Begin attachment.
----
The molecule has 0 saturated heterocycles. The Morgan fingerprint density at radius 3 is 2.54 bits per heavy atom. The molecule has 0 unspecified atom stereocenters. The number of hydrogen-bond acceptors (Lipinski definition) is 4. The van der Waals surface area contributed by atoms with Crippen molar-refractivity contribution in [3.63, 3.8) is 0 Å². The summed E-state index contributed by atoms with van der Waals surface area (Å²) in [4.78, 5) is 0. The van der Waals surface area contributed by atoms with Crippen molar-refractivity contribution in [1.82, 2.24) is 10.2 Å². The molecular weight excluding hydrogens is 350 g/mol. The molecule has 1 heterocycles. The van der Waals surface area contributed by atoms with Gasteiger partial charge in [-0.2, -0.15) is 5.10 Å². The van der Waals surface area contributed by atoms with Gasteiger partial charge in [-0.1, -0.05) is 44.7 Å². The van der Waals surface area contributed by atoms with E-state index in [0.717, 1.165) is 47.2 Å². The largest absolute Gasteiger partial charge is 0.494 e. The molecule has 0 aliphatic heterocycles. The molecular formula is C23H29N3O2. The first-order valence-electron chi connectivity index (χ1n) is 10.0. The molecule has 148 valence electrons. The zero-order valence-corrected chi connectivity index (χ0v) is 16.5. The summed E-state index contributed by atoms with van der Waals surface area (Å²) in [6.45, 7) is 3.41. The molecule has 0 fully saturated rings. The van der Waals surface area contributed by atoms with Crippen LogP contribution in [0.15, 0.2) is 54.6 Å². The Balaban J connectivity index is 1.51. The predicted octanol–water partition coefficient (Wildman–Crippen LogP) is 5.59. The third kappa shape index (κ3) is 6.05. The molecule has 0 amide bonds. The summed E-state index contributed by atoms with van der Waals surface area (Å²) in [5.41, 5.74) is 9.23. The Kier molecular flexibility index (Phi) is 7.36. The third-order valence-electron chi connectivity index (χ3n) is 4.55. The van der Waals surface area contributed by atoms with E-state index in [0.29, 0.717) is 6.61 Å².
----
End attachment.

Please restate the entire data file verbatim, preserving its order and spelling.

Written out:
The molecule has 0 saturated heterocycles. The Morgan fingerprint density at radius 3 is 2.54 bits per heavy atom. The molecule has 0 unspecified atom stereocenters. The number of hydrogen-bond acceptors (Lipinski definition) is 4. The van der Waals surface area contributed by atoms with Crippen molar-refractivity contribution in [3.63, 3.8) is 0 Å². The summed E-state index contributed by atoms with van der Waals surface area (Å²) in [4.78, 5) is 0. The van der Waals surface area contributed by atoms with Crippen molar-refractivity contribution in [1.82, 2.24) is 10.2 Å². The molecular weight excluding hydrogens is 350 g/mol. The molecule has 1 heterocycles. The van der Waals surface area contributed by atoms with Gasteiger partial charge in [-0.2, -0.15) is 5.10 Å². The van der Waals surface area contributed by atoms with Gasteiger partial charge in [-0.1, -0.05) is 44.7 Å². The van der Waals surface area contributed by atoms with E-state index in [0.717, 1.165) is 47.2 Å². The largest absolute Gasteiger partial charge is 0.494 e. The molecule has 0 aliphatic heterocycles. The molecular formula is C23H29N3O2. The first-order valence-electron chi connectivity index (χ1n) is 10.0. The molecule has 148 valence electrons. The zero-order valence-corrected chi connectivity index (χ0v) is 16.5. The summed E-state index contributed by atoms with van der Waals surface area (Å²) in [6.45, 7) is 3.41. The molecule has 0 fully saturated rings. The van der Waals surface area contributed by atoms with Crippen LogP contribution in [0.15, 0.2) is 54.6 Å². The Balaban J connectivity index is 1.51. The predicted octanol–water partition coefficient (Wildman–Crippen LogP) is 5.59. The third kappa shape index (κ3) is 6.05. The molecule has 0 amide bonds. The summed E-state index contributed by atoms with van der Waals surface area (Å²) in [5.41, 5.74) is 9.23. The Kier molecular flexibility index (Phi) is 7.36. The third-order valence-electron chi connectivity index (χ3n) is 4.55. The van der Waals surface area contributed by atoms with E-state index in [0.29, 0.717) is 6.61 Å².